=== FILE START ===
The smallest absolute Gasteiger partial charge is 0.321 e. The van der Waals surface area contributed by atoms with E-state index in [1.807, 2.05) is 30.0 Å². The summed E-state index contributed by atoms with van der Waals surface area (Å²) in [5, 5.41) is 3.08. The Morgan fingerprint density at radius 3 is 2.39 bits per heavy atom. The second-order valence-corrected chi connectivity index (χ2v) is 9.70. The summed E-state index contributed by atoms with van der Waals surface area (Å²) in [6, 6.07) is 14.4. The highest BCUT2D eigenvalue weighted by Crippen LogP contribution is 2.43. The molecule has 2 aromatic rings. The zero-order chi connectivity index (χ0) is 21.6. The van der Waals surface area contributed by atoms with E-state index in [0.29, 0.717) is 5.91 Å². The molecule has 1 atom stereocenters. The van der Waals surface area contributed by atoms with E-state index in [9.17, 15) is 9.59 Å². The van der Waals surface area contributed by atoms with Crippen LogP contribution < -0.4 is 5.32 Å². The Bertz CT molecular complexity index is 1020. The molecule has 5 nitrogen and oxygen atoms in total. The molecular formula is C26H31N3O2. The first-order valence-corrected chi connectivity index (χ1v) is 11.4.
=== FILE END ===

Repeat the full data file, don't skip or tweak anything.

The smallest absolute Gasteiger partial charge is 0.321 e. The van der Waals surface area contributed by atoms with E-state index in [1.807, 2.05) is 30.0 Å². The summed E-state index contributed by atoms with van der Waals surface area (Å²) in [5, 5.41) is 3.08. The Morgan fingerprint density at radius 3 is 2.39 bits per heavy atom. The second-order valence-corrected chi connectivity index (χ2v) is 9.70. The summed E-state index contributed by atoms with van der Waals surface area (Å²) in [6, 6.07) is 14.4. The highest BCUT2D eigenvalue weighted by Crippen LogP contribution is 2.43. The molecule has 2 aromatic rings. The zero-order chi connectivity index (χ0) is 21.6. The van der Waals surface area contributed by atoms with E-state index in [0.29, 0.717) is 5.91 Å². The molecule has 1 atom stereocenters. The van der Waals surface area contributed by atoms with E-state index in [9.17, 15) is 9.59 Å². The van der Waals surface area contributed by atoms with Crippen LogP contribution < -0.4 is 5.32 Å². The Bertz CT molecular complexity index is 1020. The molecule has 5 nitrogen and oxygen atoms in total. The molecular formula is C26H31N3O2. The first-order valence-corrected chi connectivity index (χ1v) is 11.4.